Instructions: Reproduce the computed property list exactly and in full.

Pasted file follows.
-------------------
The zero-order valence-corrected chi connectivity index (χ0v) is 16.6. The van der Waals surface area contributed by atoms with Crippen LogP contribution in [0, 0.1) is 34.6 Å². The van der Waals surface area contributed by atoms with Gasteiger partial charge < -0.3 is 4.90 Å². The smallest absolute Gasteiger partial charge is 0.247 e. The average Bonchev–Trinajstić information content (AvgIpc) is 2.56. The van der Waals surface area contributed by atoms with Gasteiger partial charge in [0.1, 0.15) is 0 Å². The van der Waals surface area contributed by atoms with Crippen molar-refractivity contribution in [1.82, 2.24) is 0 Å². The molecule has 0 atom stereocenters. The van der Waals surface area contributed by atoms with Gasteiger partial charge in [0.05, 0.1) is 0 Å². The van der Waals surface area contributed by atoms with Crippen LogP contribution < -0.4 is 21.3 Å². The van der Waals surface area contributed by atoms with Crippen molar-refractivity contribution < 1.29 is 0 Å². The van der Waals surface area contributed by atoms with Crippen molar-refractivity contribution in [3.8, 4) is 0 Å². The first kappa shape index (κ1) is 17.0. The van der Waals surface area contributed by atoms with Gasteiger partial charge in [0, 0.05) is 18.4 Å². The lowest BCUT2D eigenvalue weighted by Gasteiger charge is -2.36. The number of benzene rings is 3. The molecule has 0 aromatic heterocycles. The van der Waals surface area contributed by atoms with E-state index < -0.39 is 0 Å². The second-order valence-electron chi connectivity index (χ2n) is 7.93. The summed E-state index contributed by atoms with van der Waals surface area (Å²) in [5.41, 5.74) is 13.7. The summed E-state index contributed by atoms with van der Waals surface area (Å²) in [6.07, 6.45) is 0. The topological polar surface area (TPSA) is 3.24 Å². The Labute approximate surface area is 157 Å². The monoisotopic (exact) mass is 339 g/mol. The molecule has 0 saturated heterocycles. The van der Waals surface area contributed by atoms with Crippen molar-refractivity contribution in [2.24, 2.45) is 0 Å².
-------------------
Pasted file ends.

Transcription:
The zero-order valence-corrected chi connectivity index (χ0v) is 16.6. The van der Waals surface area contributed by atoms with Crippen LogP contribution in [0, 0.1) is 34.6 Å². The van der Waals surface area contributed by atoms with Gasteiger partial charge < -0.3 is 4.90 Å². The smallest absolute Gasteiger partial charge is 0.247 e. The average Bonchev–Trinajstić information content (AvgIpc) is 2.56. The van der Waals surface area contributed by atoms with Gasteiger partial charge in [0.1, 0.15) is 0 Å². The van der Waals surface area contributed by atoms with Crippen molar-refractivity contribution in [1.82, 2.24) is 0 Å². The molecule has 0 atom stereocenters. The van der Waals surface area contributed by atoms with Gasteiger partial charge in [0.05, 0.1) is 0 Å². The van der Waals surface area contributed by atoms with Crippen LogP contribution < -0.4 is 21.3 Å². The van der Waals surface area contributed by atoms with Crippen molar-refractivity contribution < 1.29 is 0 Å². The van der Waals surface area contributed by atoms with Crippen molar-refractivity contribution in [3.8, 4) is 0 Å². The first kappa shape index (κ1) is 17.0. The van der Waals surface area contributed by atoms with Gasteiger partial charge in [0, 0.05) is 18.4 Å². The lowest BCUT2D eigenvalue weighted by Gasteiger charge is -2.36. The number of benzene rings is 3. The molecule has 0 aromatic heterocycles. The van der Waals surface area contributed by atoms with E-state index < -0.39 is 0 Å². The second-order valence-electron chi connectivity index (χ2n) is 7.93. The summed E-state index contributed by atoms with van der Waals surface area (Å²) in [5.41, 5.74) is 13.7. The summed E-state index contributed by atoms with van der Waals surface area (Å²) in [6.07, 6.45) is 0. The topological polar surface area (TPSA) is 3.24 Å². The Labute approximate surface area is 157 Å². The monoisotopic (exact) mass is 339 g/mol. The molecule has 0 saturated heterocycles. The van der Waals surface area contributed by atoms with Crippen molar-refractivity contribution in [2.24, 2.45) is 0 Å².